Clarke University is hosting John for a discussion of his varied pursuits on Wednesday night, March 13, at 7:00 in Jansen Music Hall on Clarke campus. The event is open to the public. Contact Hunter Darrouzet at 563-588-8192 or hunter.darrouzet@clarke.edu for more information.

On Friday, March 15, Convivium Urban Farmstead, 2811 Jackson Street, is hosting a Vegan Cooking demonstration and discussion with John Schlimm, followed by an optional meal. See convivium-dbq.com/events for registration, or contact Leslie Shalabi at 563-557-2900 for more information.

A Light So Lovely book review

“We’re supposed to be such witnesses of Christ’s love that other people will want to know what makes us glow.”

In A Light So Lovely: The Spiritual Legacy of Madeleine L’Engle, author Sarah Arthur shares these words spoken by Madeleine L’Engle at the 1996 Festival of Faith and Writing.

light so lovely

The message is a timely one for me. Not only have I been studying the difference between happiness and joy in a “Franciscan Way of Life” course I’m taking, the topic has recently come up in conversations with my children.

Arthur’s depth of research into Madeleine L’Engle’s life reveals a woman who always attempted to practice charity and empathy towards others. About an acquaintance who worshipped alongside her every day but hated all people of an Asian descent, Madeleine wrote “Surely within me there is an equal blindness, something that I do not recognize in myself, that I justify without even realizing it. All right, brother. Let us be forgiven together, then.”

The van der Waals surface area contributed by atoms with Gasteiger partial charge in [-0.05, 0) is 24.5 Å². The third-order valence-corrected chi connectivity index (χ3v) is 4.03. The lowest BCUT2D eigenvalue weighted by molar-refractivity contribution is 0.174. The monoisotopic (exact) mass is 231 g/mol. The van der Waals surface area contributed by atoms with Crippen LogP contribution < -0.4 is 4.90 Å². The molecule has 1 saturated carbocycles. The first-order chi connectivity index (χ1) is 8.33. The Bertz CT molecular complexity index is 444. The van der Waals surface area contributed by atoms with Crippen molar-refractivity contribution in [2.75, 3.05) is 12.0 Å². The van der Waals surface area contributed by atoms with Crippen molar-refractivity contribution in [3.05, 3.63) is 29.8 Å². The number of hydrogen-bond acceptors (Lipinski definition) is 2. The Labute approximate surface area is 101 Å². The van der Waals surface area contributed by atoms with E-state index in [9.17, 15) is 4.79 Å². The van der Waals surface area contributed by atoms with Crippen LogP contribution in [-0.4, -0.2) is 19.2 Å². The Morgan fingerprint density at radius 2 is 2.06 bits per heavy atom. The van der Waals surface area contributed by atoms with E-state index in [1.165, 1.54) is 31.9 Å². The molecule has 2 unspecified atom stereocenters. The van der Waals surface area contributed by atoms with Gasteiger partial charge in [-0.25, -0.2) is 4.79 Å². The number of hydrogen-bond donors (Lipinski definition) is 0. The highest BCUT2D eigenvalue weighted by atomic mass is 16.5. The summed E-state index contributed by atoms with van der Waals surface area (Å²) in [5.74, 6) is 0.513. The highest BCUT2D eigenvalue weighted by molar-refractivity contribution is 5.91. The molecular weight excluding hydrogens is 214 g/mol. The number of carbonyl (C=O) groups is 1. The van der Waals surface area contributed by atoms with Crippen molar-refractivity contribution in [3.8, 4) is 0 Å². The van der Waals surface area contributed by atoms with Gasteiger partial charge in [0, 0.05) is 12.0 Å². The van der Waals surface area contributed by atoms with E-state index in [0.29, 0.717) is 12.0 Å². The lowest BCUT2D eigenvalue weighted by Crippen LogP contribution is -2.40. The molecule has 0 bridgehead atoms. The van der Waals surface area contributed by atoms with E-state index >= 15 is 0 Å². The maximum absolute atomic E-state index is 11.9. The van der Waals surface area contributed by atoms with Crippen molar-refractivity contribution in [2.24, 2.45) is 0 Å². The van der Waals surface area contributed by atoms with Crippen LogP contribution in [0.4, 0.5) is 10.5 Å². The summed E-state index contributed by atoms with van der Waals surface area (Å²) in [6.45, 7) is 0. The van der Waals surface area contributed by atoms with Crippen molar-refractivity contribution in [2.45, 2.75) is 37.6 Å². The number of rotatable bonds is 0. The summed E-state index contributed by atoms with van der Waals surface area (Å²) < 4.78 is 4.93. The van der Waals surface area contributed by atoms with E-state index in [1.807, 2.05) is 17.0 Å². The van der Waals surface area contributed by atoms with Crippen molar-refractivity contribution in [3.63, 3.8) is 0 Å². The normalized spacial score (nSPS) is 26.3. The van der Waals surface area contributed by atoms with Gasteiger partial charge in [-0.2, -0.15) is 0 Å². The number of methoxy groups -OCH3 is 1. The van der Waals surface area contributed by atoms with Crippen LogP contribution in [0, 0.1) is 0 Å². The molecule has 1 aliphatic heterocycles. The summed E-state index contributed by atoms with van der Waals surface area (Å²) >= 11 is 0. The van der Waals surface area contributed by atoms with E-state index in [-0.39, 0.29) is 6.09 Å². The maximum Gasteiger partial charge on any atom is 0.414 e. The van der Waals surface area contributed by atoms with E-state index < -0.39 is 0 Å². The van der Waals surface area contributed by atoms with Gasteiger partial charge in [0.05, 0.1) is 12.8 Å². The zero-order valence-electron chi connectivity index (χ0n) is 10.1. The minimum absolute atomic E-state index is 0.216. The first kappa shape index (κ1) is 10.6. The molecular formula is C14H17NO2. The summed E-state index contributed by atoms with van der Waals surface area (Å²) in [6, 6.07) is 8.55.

“All right, brother, we say to the angry relative at Thanksgiving. All right, sister, we say to the person on social media whose politics sound like a foreign language. All right, we say to our idols when they disappoint us. Let us be forgiven together, then. We will only make a way forward when we recognize that we too are flawed and wounded sojourners, that where we are now on the journey is not the end game,” Sarah Arthur extrapolates.

Up until the reading of this beautifully-written biography, I’ve managed to pointedly ignore any hint of criticism of my idol, Madeleine L’Engle, preferring instead to keep the Christian mother and author atop the carefully crafted pedestal I’d established for her in my mind. Somehow, Arthur has managed to delve into that criticism in a way that does not cause disappointment, but instead reveals the complexity of a woman who, despite her failings, still managed to convey a strength and faith we should all strive for.

“Madeleine showed up to serve the work of writing; she disciplined herself to sit down and be present. And she showed up as a struggling believer; she disciplined herself to continue praying, continue reading the Bible, continue practicing hospitality, continue worshiping in community. She perhaps never wrested every chapter of her life into a tidy resolution in which ‘all shall be well,’ but she put her trust in the One whose love does not fail.”

Novelist Leif Enger called Madeleine “an apologist for joy,” Sarah Arthur informs the reader. A Light So Lovely aptly conveys that aspect of her.